• A deficit of more than 250,000 public health workers is no way to fight Covid-19

      Taylor Wilson, Robin; Troisi, Catherine L.; Gary-Webb, Tiffany L. (2020-04-05)
    • Administration of intravenous antibiotics in patients with open fractures is dependent on emergency room triaging

      Phillips, Cameron (2018-08-14)
      Recent literature has demonstrated that emergent administration of antibiotics is perhaps more critical than even emergent debridement. Most recent studies recommend patients receive antibiotics no later than 1 hour after injury to prevent infection. The objective of this study is to evaluate the time to antibiotic administration after patients with open fractures arrive to a trauma center depending on triaging team.
    • Coronavirus Disease (Covid-19): What Are We Learning in a Country With High Mortality Rate?

      Center for Biotechnology, Sbarro Institute for Cancer Research and Molecular Medicine (Temple University) (2020-05-28)
    • Does interacting with trustworthy people enhance mindfulness? An experience sampling study of mindfulness in everyday situations

      Capraro, Valerio (2019-04-26)
      Mindfulness is known to increase after meditation interventions. But might features of our everyday situations outside of meditation not also influence our mindfulness from moment-to-moment? Drawing from psychological research on interpersonal trust, we suggest that interacting with trustworthy people could influence the expression of mindfulness. And, extending this research on trust, we further suggest that the influence of trustworthy social interactions on mindfulness could proceed through two pathways: a particularized pathway (where specific interactions that are especially high (or low) in trustworthiness have an immediate influence on mindfulness) or a generalized pathway (where the typical level of trustworthiness a person perceives across all their interactions exerts a more stable influence on their mindfulness). To explore these two pathways, study participants (N = 201) repeatedly reported their current levels of mindfulness and their prior interactions with trustworthy leaders and teammates during their everyday situations using an experience sampling protocol ( = 3,605 reports). Results from mixed-effects models provide little support for the particularized pathway: specific interactions with trustworthy leaders and teammates had little immediate association with mindfulness. The generalized pathway, however, was strongly associated with mindfulness—and remained incrementally predictive beyond relevant individual differences and features of situations. In sum, people who typically interact with more trustworthy partners may become more mindful.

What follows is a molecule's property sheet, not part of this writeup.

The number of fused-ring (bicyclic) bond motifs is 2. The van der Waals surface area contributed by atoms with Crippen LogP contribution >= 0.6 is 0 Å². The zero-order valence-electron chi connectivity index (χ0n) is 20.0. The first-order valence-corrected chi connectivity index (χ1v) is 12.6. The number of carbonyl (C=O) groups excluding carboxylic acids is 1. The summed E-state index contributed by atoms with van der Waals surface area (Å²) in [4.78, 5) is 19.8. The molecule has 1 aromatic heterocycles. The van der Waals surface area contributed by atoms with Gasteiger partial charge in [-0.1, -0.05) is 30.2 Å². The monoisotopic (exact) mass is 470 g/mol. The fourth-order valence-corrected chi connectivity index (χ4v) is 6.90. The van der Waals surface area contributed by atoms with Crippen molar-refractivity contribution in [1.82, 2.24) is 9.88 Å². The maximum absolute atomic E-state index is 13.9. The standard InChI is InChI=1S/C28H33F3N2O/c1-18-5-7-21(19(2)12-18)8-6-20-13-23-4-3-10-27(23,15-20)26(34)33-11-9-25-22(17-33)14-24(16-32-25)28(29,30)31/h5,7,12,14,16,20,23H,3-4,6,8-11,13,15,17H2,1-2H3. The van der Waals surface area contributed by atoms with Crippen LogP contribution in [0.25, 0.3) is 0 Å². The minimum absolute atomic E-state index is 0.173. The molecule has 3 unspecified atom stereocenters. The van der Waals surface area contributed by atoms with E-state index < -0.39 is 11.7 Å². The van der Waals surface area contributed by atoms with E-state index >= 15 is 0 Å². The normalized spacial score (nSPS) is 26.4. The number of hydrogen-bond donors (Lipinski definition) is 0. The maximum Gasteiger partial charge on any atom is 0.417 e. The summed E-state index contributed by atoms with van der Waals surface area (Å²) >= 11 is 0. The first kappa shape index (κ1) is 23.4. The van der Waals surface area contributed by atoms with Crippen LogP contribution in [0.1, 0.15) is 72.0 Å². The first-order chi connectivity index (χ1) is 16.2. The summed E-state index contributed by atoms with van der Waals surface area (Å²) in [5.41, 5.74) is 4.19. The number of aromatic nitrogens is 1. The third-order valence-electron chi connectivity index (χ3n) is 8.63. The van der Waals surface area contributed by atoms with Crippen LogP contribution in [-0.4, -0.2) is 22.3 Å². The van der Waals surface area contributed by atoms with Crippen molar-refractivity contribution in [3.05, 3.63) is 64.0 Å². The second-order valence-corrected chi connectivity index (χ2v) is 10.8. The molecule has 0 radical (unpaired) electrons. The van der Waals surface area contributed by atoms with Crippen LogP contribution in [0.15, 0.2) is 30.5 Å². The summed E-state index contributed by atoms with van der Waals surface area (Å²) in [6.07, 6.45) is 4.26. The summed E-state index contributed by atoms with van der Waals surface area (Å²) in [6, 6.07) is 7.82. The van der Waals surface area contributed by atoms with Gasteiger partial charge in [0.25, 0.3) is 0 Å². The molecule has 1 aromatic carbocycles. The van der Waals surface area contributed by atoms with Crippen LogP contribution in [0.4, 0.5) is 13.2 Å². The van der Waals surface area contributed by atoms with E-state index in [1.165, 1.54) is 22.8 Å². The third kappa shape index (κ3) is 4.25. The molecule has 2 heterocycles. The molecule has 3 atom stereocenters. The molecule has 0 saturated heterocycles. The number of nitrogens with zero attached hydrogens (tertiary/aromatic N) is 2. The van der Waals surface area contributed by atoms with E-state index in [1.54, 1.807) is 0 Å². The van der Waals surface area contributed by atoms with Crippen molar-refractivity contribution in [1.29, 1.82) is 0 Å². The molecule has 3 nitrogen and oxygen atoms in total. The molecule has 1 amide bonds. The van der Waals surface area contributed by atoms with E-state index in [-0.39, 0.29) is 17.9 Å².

• Examining Adolescence as a Sensitive Period for High-Fat, High-Sugar Diet Exposure: A Systematic Review of the Animal Literature

      Ozanne, Susan (2019-10-25)
      Animal studies suggest that poor nutrition (e.g., high-fat, high-sugar diets) may lead to impairments in cognitive functioning. Accumulating evidence suggests that the deleterious effects of these diets appear more pronounced in animals maintained on this diet early in life, consistent with the notion that the developing brain may be especially vulnerable to environmental insults. The current paper provides the first systematic review of studies comparing the effects of high-fat, high-sugar diet exposure during adolescence and adulthood on memory performance. The majority of studies (7/8) identified here report diet-induced memory problems when diet exposure began in adolescence but not adulthood. These findings lend support to the hypothesis that adolescence is a sensitive period during which palatable diets may contribute to negative neurocognitive effects. The current review explores putative mechanisms involved in diet-induced cognitive dysfunction and highlights promising areas for further research.
    • Incorporating Geographic Information Science and Technology in Response to the COVID-19 Pandemic

      Smith, Charlotte D.; Mennis, Jeremy; 0000-0001-6319-8622 (2020-07-09)
      Incorporating geographic information science and technology (GIS&T) into COVID-19 pandemic surveillance, modeling, and response enhances understanding and control of the disease. Applications of GIS&T include 1) developing spatial data infrastructures for surveillance and data sharing, 2) incorporating mobility data in infectious disease forecasting, 3) using geospatial technologies for digital contact tracing, 4) integrating geographic data in COVID-19 modeling, 5) investigating geographic social vulnerabilities and health disparities, and 6) communicating the status of the disease or status of facilities for return-to-normal operations. Locations and availability of personal protective equipment, ventilators, hospital beds, and other items can be optimized with the use of GIS&T. Challenges include protection of individual privacy and civil liberties and closer collaboration among the fields of geography, medicine, public health, and public policy.
    • Interpersonal Influences on Body Representations in the Infant Brain

      Somogyi, Eszter (2018-12-21)